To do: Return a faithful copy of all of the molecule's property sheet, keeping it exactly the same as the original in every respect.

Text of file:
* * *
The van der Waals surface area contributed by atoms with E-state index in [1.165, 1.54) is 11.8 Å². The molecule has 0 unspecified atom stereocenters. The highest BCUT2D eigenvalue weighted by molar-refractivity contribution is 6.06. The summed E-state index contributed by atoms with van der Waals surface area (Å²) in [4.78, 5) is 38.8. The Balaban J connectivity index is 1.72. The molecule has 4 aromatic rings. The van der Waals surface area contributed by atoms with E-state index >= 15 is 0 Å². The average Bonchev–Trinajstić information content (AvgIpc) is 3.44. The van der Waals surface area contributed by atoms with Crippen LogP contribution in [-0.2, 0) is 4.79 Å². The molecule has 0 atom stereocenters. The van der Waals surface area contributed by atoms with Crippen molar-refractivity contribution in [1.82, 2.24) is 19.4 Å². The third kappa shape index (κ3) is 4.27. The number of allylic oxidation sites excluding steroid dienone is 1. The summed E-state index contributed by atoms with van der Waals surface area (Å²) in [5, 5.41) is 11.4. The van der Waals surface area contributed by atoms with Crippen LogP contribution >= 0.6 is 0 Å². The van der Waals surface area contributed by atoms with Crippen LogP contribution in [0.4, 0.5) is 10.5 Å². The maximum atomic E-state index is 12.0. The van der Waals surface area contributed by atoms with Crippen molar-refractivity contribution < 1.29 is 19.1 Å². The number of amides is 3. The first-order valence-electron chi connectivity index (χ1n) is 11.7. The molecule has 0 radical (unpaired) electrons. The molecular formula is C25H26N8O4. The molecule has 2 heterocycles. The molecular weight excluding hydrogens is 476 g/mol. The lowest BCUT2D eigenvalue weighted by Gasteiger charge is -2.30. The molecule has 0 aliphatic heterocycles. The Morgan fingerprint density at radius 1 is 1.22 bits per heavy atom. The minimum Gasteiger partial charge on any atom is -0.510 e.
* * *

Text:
The van der Waals surface area contributed by atoms with E-state index in [1.165, 1.54) is 11.8 Å². The molecule has 0 unspecified atom stereocenters. The highest BCUT2D eigenvalue weighted by molar-refractivity contribution is 6.06. The summed E-state index contributed by atoms with van der Waals surface area (Å²) in [4.78, 5) is 38.8. The Balaban J connectivity index is 1.72. The molecule has 4 aromatic rings. The van der Waals surface area contributed by atoms with E-state index >= 15 is 0 Å². The average Bonchev–Trinajstić information content (AvgIpc) is 3.44. The van der Waals surface area contributed by atoms with Crippen LogP contribution in [-0.2, 0) is 4.79 Å². The molecule has 0 atom stereocenters. The van der Waals surface area contributed by atoms with Crippen molar-refractivity contribution in [1.82, 2.24) is 19.4 Å². The third kappa shape index (κ3) is 4.27. The number of allylic oxidation sites excluding steroid dienone is 1. The summed E-state index contributed by atoms with van der Waals surface area (Å²) in [5, 5.41) is 11.4. The van der Waals surface area contributed by atoms with Crippen LogP contribution >= 0.6 is 0 Å². The van der Waals surface area contributed by atoms with Crippen LogP contribution in [0.4, 0.5) is 10.5 Å². The maximum atomic E-state index is 12.0. The van der Waals surface area contributed by atoms with Crippen molar-refractivity contribution < 1.29 is 19.1 Å². The number of amides is 3. The first-order valence-electron chi connectivity index (χ1n) is 11.7. The molecule has 0 radical (unpaired) electrons. The molecular formula is C25H26N8O4. The molecule has 2 heterocycles. The molecular weight excluding hydrogens is 476 g/mol. The lowest BCUT2D eigenvalue weighted by Gasteiger charge is -2.30. The molecule has 0 aliphatic heterocycles. The Morgan fingerprint density at radius 1 is 1.22 bits per heavy atom. The minimum Gasteiger partial charge on any atom is -0.510 e.